“Thus a 1938 Time magazine, arguably the most influential magazine in the Western world, decided to put Adolf Hitler on its cover as the Man of the Year. Time magazine valorised Hitler just as he was herding helpless Jews to the gas chambers by the millions.” You can say what you like a be as obtuse as you like but this is not a statement of fact. The gas chambers were not being used In Jan ’38 . Get you fact right and read your history before taking me on! Otherwise don’t waste my time!


          2. Just to set the record straight (after Hugh’s reply of May 17),
            the Time Magazine in question seems to have been 02 Jan 1939 (NINE not eight), although the ‘Man-of-the-Year’ award itself was decided in,and for, 1938.

            But the real question is: why does Dr Mangcu, who probably has little or no personal experience of Verwoerd, round upon Sparks (who DOES) for saying Verwoerd was ‘smart’; whereas he merely chides another for ‘loving’ one of the biggest and most pointless mass-murderers in history?
            And he does that in spite of his own argument.


  4. Mr Randall
    Your comment about Rhodes misleading. I do not know how Rhodes loved Africa and Africans if he staunchly upholds the fact that the indigenous people of Africa should be disenfranchised and “treated like children”. I do not know how he was a good man for exploiting the minerals on African soil for WHITE IMPERIALIST gain. I am really finding it hard to understand how Rhodes loved Africans, maybe there’s some book you read about Rhodes that I haven’t.
    Next, the issue about Shaka, it’s amusing how someone who isn’t of colour will always pull out the “Shaka is a tyrant” card. You’re probably going to point out the fact that he used militant means to grow his empire, well duh, prophet Mohamed(p.b.u.h) used the same means to grow the Islamic faith. The damn British too pulled the same stunts with their Christian crusades.
    Furthermore, i don’t know if you read any [credible] history books but the only thing boers brought to this country was European know how, The Africans had a proper system of rule,they had proper healthcare. They were perfectly fine until boers started “asking for land” from the likes of Moshoeshoe as they trekked to wherever they were trekking. You make it seem like they(the Europeans) shipped sheep and cows to south Africa.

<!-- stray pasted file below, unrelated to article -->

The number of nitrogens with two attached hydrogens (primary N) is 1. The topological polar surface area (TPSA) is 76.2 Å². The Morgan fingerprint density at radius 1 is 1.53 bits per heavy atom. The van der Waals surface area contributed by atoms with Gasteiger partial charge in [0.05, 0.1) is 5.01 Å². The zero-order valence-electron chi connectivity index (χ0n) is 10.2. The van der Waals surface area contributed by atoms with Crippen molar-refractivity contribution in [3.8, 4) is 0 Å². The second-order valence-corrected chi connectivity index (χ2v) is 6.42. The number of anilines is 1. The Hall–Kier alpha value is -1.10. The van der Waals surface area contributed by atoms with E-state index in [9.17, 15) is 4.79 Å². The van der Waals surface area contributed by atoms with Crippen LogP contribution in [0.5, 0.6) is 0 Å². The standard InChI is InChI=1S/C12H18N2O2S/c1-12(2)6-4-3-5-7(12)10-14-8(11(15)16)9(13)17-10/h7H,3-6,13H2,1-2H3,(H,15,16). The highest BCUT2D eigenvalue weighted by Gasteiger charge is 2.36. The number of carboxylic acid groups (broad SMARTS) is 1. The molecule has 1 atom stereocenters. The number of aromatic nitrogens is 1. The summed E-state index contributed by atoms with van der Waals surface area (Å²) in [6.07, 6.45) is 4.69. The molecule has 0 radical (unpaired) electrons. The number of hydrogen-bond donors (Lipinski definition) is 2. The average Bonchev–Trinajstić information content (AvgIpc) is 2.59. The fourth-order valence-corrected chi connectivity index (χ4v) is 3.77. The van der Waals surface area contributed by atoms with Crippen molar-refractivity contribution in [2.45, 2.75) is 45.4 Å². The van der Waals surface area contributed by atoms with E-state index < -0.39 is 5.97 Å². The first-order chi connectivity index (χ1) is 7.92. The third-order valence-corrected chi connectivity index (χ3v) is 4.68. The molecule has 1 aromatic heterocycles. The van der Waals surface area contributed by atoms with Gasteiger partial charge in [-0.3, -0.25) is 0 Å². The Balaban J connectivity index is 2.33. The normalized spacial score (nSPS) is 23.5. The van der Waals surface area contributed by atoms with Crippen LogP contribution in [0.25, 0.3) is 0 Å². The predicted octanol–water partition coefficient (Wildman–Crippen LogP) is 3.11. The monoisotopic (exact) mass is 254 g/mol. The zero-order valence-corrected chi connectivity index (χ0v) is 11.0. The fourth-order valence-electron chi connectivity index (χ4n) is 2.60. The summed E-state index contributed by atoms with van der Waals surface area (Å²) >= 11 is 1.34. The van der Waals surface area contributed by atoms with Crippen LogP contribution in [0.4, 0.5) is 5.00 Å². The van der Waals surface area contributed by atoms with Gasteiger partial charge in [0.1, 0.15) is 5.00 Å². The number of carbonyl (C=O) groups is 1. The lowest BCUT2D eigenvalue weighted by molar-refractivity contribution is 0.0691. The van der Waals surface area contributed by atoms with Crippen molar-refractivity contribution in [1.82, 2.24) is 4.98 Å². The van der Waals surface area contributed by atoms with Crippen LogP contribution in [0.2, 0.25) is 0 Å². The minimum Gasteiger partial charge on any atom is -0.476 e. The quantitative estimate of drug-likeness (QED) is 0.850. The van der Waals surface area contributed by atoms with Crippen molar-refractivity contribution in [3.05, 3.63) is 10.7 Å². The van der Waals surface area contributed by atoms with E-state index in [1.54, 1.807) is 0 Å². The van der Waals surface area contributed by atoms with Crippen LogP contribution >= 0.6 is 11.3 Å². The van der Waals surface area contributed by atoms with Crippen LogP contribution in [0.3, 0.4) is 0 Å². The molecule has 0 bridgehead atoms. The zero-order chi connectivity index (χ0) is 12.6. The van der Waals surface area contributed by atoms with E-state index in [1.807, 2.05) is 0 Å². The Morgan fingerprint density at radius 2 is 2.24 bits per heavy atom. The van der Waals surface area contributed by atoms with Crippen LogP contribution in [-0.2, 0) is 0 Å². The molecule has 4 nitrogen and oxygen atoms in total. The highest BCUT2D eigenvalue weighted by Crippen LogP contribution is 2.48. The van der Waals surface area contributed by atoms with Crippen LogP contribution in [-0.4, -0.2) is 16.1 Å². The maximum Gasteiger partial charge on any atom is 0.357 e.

It’s sad really, how are man of colour can give his opinion and be criticised and then attacked by political affiliation(as though all black people support ANC) and then told to stop blaming the past and “move on”. The view from a high horse must be nice huh…


    1. Firstly, Rhodes was a Liberal and is quoted as calling for “equal rights for all civilized men south of the Zambesi”. Secondly he is also on record as stating that ” he could never accept the position that we should disqualify a human being on account of his colour.”
      Yes Rhodes was an Imperialist. As such he was a Victorian British Nationailst. I have never heard of him calling for Black people to be disenfranchised. Incidentally I never said “Rhodes was a good man”. He treated all comers as units of labour. And he treated the Boers even worse. What I said was that he was a visionary and will add this – he left all his wealth to the people and the and Rhodes Scholarships have done a lot of good over the years. As for the statement that he loved Africa – the simple proof of this is the fact that he asked to be buried in the Matopos, a place he loved.

      You assume that I was referring to Shaka as tyrant because of the mfecane but I wasn’t. I was referring more to the fact that he had his own children murdered and his order to kill between 6000 to 8000 of his own people for not mourning the death of his mother enough. And of course Dingaan’s motivation for killing Shaka.

      As for the Africans having a proper system of rule – it was a simple tribal system and they were subjects of and lived in balance with nature. When time were bad the died! It was only when they were exposed to the advantages that were brought about by globalization that they could shake of the “yoke of nature”. Please explain why else we experienced the huge growth of the Black population in SA after 1900.

      Yes, the settlers did bring sheep to SA – (sheep are not indigenous) and the cattle they brought where certainly bigger than the indigenous Nguni cattle.

      Finally skin colour is not a factor in any of my arguments. Mangcu criticized Sparks, I responded by criticing Mangcu. Race has nothing to do with this. And democracy was totally alien to Africa culture but has clearly been embraced because it makes everyone equal!


      1. Mr.Randall.

        Do tell me this please ..how is your comment any different to what the majority of white folk have been saying to black people for the past 21yrs which has been “Apartheid/colonialism is gone now can you get over it”?

        “We must find new lands from which we can easily obtain raw materials and at the same time exploit the cheap slave labor that is available from the natives of the colonies. The colonies would also provide a dumping ground for the surplus goods produced in our factories”
        In your great intellectual capacity what do you think this meant for the native?
        Was this his way of showing “love” he “supposedly” had for Africa and its people as you would have us believe?